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Author Topic: Digital reading - Kindles vs Sony Readers vs Laptops  (Read 2465 times)
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the Nightbreeze
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« on: January 31, 2009, 12:54:34 AM »

I haven't done any research at all, other than to know that these would be one's options when it comes to digital reading.

With Netbooks going for about as much as Sony Readers and Kindles, Why are people not going with the larger screen  and multi-functional  appeal of Netbook Laptops?  Is it portability?  Is it media availability/exclusivity?  What are the benefits of these readers that I am missing at first glance?
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« Reply #1 on: January 31, 2009, 01:07:13 AM »

The latest eReader devices use a screen called digital paper.  The screens are made in such a way that they use little electricity, and act almost like ink on paper, and thus can be read anywhere there is light, even in direct sunlight.  They're also smaller, lighter, and designed to be carried much like a book.

Even netbooks have a long way to go before they match the functionality of ereaders, but they are quite close.

On the whole we're getting very close to having those mystical all-in-one devices.
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the Nightbreeze
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« Reply #2 on: January 31, 2009, 01:13:21 AM »

Describe the functionality, if you would be so kind, Turtle.   What besides these asthetic appearances and lower power consumption do the readers do that a laptop cannot?  I'm trying to learn this relatively fast, and reading the product pages is a bit too steep jargon-wise for me. I'm just glazing over.

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« Reply #3 on: January 31, 2009, 01:36:05 AM »

The screen isn't just aesthetic, it's also much much easier on the eyes and readable almost anywhere you can read a normal book.  That's nothing to scoff at.  The differences in power consumption is also much larger.

As for functionality, I haven't done that much research into reader devices either beyond what I've already mentioned.  I know that the kindle can automatically connect to amazon from almost anywhere via some sort of deal with the city-wide wifi services.  The Sony reader probably needs to connect to the pc to get stuff.  All readers should be able to pull, or at least accept files from all sorts of ebook selling websites.

The bigger question is, if you're looking to get either devices, what will you be using them for?  Are you just interested in ebooks?  Or did you want a more general purpose device that can also read ebooks?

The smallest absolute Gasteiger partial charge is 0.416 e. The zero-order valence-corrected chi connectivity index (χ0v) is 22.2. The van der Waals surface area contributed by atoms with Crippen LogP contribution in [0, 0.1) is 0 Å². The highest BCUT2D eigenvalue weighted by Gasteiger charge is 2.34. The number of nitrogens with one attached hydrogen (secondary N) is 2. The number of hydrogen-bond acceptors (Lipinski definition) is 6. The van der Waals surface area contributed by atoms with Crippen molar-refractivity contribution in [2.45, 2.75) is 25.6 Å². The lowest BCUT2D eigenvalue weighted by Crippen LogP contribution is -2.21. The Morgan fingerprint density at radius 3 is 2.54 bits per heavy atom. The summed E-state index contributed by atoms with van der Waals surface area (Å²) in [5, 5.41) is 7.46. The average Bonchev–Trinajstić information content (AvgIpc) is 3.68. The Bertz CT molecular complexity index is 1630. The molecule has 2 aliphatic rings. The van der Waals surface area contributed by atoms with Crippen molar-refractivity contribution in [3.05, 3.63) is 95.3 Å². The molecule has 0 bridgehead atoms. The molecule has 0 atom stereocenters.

Keep in mind that netbooks aren't all they're cracked up to be, and likewise ebook readers are are limited really to just reading ebooks and PDFs, you won't find anything like a computer in them.

Overall, if you don't already have a laptop, get the netbook, just make sure it's a good one and affordable (a lot of netbooks, despite looking cheap, are crap for what you pay).  If you already have a good laptop, and you read a lot (and can afford a specialized gadget) then consider the ebook reader as a way of easily bringing around a bunch of books with you anywhere you go.

Also try looking for Slate tablet PCs instead of netbooks.  Slate style tablet pcs have form factors similar to ereader, but have the computing ability of a laptop.  Their battery length is closer to a laptop, but still up there.
« Last Edit: January 31, 2009, 01:39:59 AM by Turtle » Logged
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« Reply #4 on: January 31, 2009, 01:55:19 AM »

Just to add to Turtle's comments above.  The Kindle uses Sprint's EVDO network to connect wirelessly, so technically you can buy and download books / magazines / newspapers from wherever you get Sprint's connection.

I think the e-readers like Kindle and Sony's device is primarily meant as a book replacement, so the shape, size and readability mirror those of a paper book.  There's no constant refreshing of the screen like in a laptop, thus making it easier on your eyes.  There's also no built-in back lighting (not yet anyway).  It's meant to be held and operated with 1 hand for the most part, just like a book.
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the Nightbreeze
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« Reply #5 on: January 31, 2009, 02:52:16 AM »

Good work folks! Thanks for the help so far.

Now, say that I don't mind the disadvantages of reading E-books on a laptop instead.  Would the availability of E-book points of sale be a disadvantage?  Is there exclusivity? 
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« Reply #6 on: January 31, 2009, 03:48:59 AM »

I use my Nokia N800 for ebooks.  It does text, RTF, PDF, ODF, PRC/MOBI and pretty much anything else out there.  Plus it does videos, music, internet, games and bunches of other stuff.  I wish they hadn't discontinued it.
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Jeff
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« Reply #7 on: January 31, 2009, 07:12:38 PM »

One teeny tiny little negative about the Kindle to keep in mind ... you can't fracking buy one.
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« Reply #8 on: January 31, 2009, 08:11:12 PM »

Quote from: Jeff on January 31, 2009, 07:12:38 PM